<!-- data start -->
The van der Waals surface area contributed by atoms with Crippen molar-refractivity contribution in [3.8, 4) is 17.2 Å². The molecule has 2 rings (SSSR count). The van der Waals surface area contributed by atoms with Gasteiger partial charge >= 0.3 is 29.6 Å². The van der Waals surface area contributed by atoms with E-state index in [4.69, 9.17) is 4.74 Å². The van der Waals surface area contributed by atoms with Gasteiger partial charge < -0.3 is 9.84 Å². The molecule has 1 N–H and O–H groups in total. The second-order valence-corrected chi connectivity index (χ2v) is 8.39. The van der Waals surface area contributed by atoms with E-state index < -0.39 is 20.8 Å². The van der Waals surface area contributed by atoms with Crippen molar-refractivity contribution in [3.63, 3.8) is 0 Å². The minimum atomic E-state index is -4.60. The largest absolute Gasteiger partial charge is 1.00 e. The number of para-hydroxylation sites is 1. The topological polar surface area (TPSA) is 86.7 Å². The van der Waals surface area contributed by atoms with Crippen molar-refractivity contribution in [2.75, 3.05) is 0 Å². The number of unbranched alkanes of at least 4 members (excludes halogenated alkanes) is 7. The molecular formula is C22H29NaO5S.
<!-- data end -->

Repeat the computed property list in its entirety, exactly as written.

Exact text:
The van der Waals surface area contributed by atoms with Crippen molar-refractivity contribution in [3.8, 4) is 17.2 Å². The molecule has 2 rings (SSSR count). The van der Waals surface area contributed by atoms with Gasteiger partial charge >= 0.3 is 29.6 Å². The van der Waals surface area contributed by atoms with E-state index in [4.69, 9.17) is 4.74 Å². The van der Waals surface area contributed by atoms with Gasteiger partial charge < -0.3 is 9.84 Å². The molecule has 1 N–H and O–H groups in total. The second-order valence-corrected chi connectivity index (χ2v) is 8.39. The van der Waals surface area contributed by atoms with E-state index < -0.39 is 20.8 Å². The van der Waals surface area contributed by atoms with Crippen molar-refractivity contribution in [3.63, 3.8) is 0 Å². The minimum atomic E-state index is -4.60. The largest absolute Gasteiger partial charge is 1.00 e. The number of para-hydroxylation sites is 1. The topological polar surface area (TPSA) is 86.7 Å². The van der Waals surface area contributed by atoms with Crippen molar-refractivity contribution in [2.75, 3.05) is 0 Å². The number of unbranched alkanes of at least 4 members (excludes halogenated alkanes) is 7. The molecular formula is C22H29NaO5S.